To go off my most recent post on going through the interview process and what a great experience I had with my interviewers, I wanted to talk about what I did to get hired. Also, I couldn’t pass up the play on words with a good song by Matt Nathanson. I know there are some great and much more thorough sources than what I can say in a single blog post on landing the perfect gig for you, like my friend Mark Babbitt’s company YouTern. But I always like sharing what I learned in our currently turbulent work environment.
When I began this job-hunt, I wanted to change my unsuccessful strategy that I’d been using for the last six months of doing the shotgun effect: sending out my resume to anyone that had a position open that remotely interested me. I say unsuccessful because I wasn’t getting a call-back for an interview on anything. Just a bunch of “sorry, but we’re moving forward with other candidates” emails. This strategy I found wasn’t working for a couple reasons.
- I wasn’t selective, hence the “shotgun” approach. I was signing up for a TA position in the school of Journalism, an FBI position at the Reno branch, and a Restaurant manager position. This wasn’t for me because I knew I wanted to still be in manufacturing/distribution learning more on process and product improvements. Not to say this strategy wouldn’t work for others, especially if you’re just wanting to do something new. But, if you know what you want: go for it.
- Because I wasn’t selective, I wasn’t passionate about the positions I was applying for. My lack of passion showed in my application complete with an outdated and generic resume. Granted, I was also at a different position in my life where I was just looking for something that would satisfy my need for a better culture fit.
- I wasn’t doing research into the position or the company to see if that was something I was truly willing to do. Was this company willing to work alongside my graduate school schedule? Would they be providing training/mentors to help me grow into the position? Was I going to be compensated fairly to fit the lifestyle I wanted? I wasn’t asking these questions, which showed in my lack of focus on finding the right position.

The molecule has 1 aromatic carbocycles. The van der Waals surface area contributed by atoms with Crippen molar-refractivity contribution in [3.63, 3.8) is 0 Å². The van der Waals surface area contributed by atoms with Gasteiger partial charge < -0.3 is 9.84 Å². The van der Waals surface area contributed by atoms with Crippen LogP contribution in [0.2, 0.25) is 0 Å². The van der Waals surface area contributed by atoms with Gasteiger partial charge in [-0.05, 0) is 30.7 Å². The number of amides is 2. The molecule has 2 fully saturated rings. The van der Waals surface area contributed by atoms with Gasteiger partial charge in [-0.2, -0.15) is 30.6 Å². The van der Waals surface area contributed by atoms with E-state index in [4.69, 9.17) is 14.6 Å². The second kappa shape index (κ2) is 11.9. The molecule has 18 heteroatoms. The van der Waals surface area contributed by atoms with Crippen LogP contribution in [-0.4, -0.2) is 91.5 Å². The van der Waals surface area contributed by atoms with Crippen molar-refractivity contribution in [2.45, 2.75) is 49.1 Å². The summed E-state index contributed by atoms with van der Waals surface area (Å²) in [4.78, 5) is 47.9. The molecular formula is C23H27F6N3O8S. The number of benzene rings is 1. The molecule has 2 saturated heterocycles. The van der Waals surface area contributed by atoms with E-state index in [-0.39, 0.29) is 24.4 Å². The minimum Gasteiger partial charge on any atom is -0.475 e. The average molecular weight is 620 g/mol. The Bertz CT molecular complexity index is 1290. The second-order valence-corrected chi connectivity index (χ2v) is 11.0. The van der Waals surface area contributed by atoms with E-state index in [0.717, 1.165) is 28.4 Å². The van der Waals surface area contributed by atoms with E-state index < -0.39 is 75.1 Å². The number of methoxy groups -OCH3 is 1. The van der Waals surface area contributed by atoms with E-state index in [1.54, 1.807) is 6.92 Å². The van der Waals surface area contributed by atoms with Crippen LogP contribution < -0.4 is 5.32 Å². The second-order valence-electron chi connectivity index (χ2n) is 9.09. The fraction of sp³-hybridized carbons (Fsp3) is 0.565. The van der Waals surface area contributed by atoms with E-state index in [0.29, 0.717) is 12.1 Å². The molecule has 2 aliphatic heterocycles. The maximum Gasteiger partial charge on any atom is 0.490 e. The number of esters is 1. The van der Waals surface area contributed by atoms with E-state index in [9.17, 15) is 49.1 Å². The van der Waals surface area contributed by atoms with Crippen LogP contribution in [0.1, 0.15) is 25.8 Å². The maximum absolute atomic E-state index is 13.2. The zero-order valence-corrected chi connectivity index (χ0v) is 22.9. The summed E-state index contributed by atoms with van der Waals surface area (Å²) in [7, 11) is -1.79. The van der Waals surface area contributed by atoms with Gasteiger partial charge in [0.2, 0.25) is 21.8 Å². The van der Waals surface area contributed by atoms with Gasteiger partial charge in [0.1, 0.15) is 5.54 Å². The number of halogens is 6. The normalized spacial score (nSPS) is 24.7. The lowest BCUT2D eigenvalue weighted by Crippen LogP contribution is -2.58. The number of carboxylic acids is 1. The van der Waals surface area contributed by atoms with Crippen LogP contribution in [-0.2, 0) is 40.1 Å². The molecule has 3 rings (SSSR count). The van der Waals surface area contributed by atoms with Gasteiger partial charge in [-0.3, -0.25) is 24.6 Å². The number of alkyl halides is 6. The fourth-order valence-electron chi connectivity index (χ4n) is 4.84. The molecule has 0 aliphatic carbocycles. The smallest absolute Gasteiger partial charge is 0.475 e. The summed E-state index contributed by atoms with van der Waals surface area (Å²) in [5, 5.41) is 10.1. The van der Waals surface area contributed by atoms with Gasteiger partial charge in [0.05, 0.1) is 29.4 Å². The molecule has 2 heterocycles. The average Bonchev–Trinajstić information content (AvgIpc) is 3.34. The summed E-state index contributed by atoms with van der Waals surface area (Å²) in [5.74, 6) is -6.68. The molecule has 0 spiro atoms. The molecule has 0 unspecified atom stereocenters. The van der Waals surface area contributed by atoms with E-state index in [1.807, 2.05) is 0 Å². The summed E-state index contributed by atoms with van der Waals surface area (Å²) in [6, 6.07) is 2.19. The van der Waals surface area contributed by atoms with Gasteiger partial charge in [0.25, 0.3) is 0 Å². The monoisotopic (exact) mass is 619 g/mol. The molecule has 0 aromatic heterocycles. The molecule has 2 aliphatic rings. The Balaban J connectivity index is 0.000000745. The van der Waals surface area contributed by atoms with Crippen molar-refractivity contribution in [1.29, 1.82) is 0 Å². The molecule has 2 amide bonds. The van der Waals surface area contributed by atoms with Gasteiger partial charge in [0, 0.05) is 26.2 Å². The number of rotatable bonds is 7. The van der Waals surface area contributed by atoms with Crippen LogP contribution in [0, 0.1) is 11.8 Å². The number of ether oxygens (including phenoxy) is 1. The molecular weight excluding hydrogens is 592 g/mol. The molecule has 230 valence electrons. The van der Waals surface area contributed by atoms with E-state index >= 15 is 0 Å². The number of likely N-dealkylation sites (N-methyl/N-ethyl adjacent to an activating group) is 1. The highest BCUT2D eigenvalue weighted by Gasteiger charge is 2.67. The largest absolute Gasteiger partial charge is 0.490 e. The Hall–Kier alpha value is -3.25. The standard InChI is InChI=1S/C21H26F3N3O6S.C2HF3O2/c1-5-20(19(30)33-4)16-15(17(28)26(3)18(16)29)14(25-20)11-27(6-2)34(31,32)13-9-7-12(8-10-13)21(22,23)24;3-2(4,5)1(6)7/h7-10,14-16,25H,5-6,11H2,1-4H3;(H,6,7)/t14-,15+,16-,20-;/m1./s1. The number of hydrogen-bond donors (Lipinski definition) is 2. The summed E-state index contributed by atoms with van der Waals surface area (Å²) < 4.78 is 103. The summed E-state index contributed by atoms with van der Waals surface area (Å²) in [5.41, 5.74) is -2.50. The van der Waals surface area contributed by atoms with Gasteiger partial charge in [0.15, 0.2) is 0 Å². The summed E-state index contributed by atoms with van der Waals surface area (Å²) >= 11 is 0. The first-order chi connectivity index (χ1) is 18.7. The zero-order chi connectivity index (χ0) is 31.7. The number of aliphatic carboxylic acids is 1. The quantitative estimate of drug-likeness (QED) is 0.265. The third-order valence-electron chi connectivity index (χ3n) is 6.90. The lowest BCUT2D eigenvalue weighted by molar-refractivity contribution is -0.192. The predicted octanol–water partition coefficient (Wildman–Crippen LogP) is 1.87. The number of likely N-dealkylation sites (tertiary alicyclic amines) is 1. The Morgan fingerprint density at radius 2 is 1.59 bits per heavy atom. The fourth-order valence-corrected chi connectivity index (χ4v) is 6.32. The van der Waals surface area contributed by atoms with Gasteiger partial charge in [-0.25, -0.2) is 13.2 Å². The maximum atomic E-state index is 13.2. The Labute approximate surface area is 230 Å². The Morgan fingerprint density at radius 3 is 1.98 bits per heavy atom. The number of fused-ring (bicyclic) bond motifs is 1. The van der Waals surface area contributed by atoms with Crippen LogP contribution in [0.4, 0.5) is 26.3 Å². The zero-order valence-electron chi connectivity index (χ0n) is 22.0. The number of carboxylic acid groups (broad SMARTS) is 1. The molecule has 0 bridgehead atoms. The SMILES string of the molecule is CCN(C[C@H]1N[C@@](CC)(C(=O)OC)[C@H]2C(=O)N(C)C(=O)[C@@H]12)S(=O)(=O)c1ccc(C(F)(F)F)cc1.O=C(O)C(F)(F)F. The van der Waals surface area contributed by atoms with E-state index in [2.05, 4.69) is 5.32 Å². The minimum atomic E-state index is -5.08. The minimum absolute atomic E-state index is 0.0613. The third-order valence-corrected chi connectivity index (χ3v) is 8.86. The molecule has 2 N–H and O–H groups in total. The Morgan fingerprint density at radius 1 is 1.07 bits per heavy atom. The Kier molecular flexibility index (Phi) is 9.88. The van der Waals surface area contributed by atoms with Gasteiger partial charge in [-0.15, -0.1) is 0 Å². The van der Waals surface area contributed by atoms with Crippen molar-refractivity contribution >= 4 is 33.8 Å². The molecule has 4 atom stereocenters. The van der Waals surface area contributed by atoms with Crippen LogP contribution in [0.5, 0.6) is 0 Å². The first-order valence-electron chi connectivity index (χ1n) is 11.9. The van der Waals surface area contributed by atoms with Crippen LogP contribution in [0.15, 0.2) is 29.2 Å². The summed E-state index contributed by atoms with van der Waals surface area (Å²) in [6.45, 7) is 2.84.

These factors compounded onto each other to create one the most unsuccessful job-hunt I’d ever created. I even had headhunters that would not take me on because I couldn’t fit into one of their categorical boxes. Though, that last point ended up working in my favor. Instead of having to dress myself up to fit a company that a headhunter was working for, I decided to search on my own to find a company that I could “fit with” instead of “fit for.” BEST. DECISION. EVER…well at least within the last month. So, with my new strategy in mind I ended up applying for just 4 jobs within my area. I got 3 callbacks for interviews. That’s 75% hit rate. Not bad, right?
What I did instead was I did the opposite of the three points I made above.
I was selective. I only applied for positions that I knew I would be interested in and could apply my previous experiences toward the job requirements. Not to say I only applied to things that I could prove I’ve done in the past. For example, I applied to a lot of LEAN or process improvement manager positions. I’ve never led a LEAN or 6σ project before, but I’ve led teams in various roles in the past and I’ve always been passionate about process improvement. So don’t be afraid in applying for jobs that you’ve never done before, especially if it’s something you feel you’d be fulfilled by doing that job. Then, I would research the company. What are their values, mission statement? How and why did they get started? What is the senior management like, their values, and what do they expect from their employees? If you find that this information on the senior management is hard to find, that means they’re probably not on social media, (aka red flag!). Not to say (which is apparently my favorite phrase for this blog) the company still isn’t great, but I would just advise against working for a company that isn’t transparent like that.
Once you like what you see on those three points above, the final key is to modify your resume to fit the job description. Take your experiences from previous jobs and match them with what is stated in the job description. Be careful to not be a fibber; be honest! Just make sure you’re using their lingo so they know, “hey, they have done this before and we need someone who can do that!” Also, try to tactfully include key words from their mission and/or value statement within your resume. By showing that you truly believe in their values and mission it’ll communicate that you would be a good fit into the culture. Once you have customized, catered, and/or adjusted your resume to better fit that position, hit the “Submit” button and cross your fingers! Finding the right position is EXTREMELY stressful, but you can do it! Understand the company is putting a lot of time in trying to find the right person, just like you’re putting time into finding the right fit. You get out what you put in. So put out and get hire! (innuendo intended)
Tweet me about a successful interviewing experience you’ve had with a similar or different strategy! How did the culture fit work for you?
Photo credit: http://www.sheetmusicplus.com/title/come-on-get-higher-sheet-music/19010014